Our circuit court judges are under unprecedented pressure from the Florida Legislature who has cut their budgets to the bone while at the same forcing judges to push through the foreclosure cases without the time and the resources they need to do the job properly. This conflict has created fundamental weakness in the most important branch of our government and that weakness is being exploited by the foreclosure mills. This exploitation is characterized by the all too common practice demonstrated by the mills of creating and submitting evidence to the courts that is of questionable authenticity and by engaging in patterns of questionable conduct such as submitting improper Affidavits of Service of Process that would not survive proper judicial scrutiny.
Our judges have struggled to grasp all these issues under the tidal wave of cases that have been dumped in their courtrooms, but the recent announcement that the Florida Attorney General is investigating the four foreclosure mills that are responsible for the majority of foreclosures in Florida demonstrates that these issues are serious and that even if the courts will not address the issues, the state’s top law enforcement offer may be willing to do so.
It’s time to stop looking the other way while the improper practices continue to infect our courtrooms. We all need to help our judges understand the issues that are now being formally investigated by outside officials that have real enforcement powers and authority. As attorneys and members of the Bar we can no longer look the other way and allow an infinitesimally small group of law firms to denigrate the practice of law and diminish our courtrooms in order to serve the interests of the bad actors that caused all this mess in the first place.
We have a duty to our clients and to our judges to bring the investigations and lawsuits to their attention in very clear and direct ways. We have a duty to protect our judges from continuing to process cases which may carry the taint of impropriety based on the very serious investigations that have been announced by the Attorney General’s Office. While I did not include this issue in the motion that appears below, the question I have now is,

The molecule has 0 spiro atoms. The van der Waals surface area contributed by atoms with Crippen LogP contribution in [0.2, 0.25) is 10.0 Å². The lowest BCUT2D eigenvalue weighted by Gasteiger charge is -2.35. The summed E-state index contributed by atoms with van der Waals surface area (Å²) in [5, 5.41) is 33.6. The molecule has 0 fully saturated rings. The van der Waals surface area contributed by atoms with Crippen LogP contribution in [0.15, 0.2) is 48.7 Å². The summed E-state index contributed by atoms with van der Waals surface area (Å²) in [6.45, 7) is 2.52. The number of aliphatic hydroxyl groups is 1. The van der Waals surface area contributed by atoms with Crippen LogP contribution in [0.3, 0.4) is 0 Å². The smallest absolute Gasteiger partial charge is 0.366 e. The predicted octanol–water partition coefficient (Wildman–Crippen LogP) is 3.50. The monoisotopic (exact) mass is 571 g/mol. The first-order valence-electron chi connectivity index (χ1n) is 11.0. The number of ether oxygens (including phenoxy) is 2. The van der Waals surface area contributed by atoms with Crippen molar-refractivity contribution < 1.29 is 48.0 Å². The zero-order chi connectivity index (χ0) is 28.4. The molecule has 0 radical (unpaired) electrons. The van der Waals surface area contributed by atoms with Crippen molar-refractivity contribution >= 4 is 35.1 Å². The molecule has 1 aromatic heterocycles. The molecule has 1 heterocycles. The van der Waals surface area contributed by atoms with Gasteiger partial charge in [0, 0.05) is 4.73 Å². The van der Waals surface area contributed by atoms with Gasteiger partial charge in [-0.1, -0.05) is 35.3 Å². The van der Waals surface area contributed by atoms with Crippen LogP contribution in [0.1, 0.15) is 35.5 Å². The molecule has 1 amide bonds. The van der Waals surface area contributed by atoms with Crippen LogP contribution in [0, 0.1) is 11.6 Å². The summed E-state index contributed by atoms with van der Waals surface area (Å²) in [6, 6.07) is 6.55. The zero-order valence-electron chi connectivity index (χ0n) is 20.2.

If the Attorney General finds that the foreclosure mills have engaged in unfair and deceptive practices, is not every Defendant who was a victim of that conduct entitled to make counter claims in the foreclosure case to raise these claims?
I think they are and I’m next going to amend this motion to include a Motion to Amend Answer and include claims for unfair and deceptive practices in every case where the facts support such claims. The collective response to the unprecedented legislative pressure should not be to continue rewarding improper conduct with rushed through summary judgments and rocket dockets, we should be providing our judges with the facts and case law they need to dismiss the cases that are clogging their dockets and sapping their resources. Allow the lenders to get their documents and cases prepared properly then refile the cases when the are prepared to prosecute cases that will withstand proper judicial scrutiny. Review the motions and the attachments that appear below and ask yourself,
If you were a judge, would you feel comfortable granting judgments that throw your neighbor into the street when that judgment benefits parties you cannot identify and the documents used to support that judgment are questioned by this state’s chief law enforcement officer?
And now, here are the goods: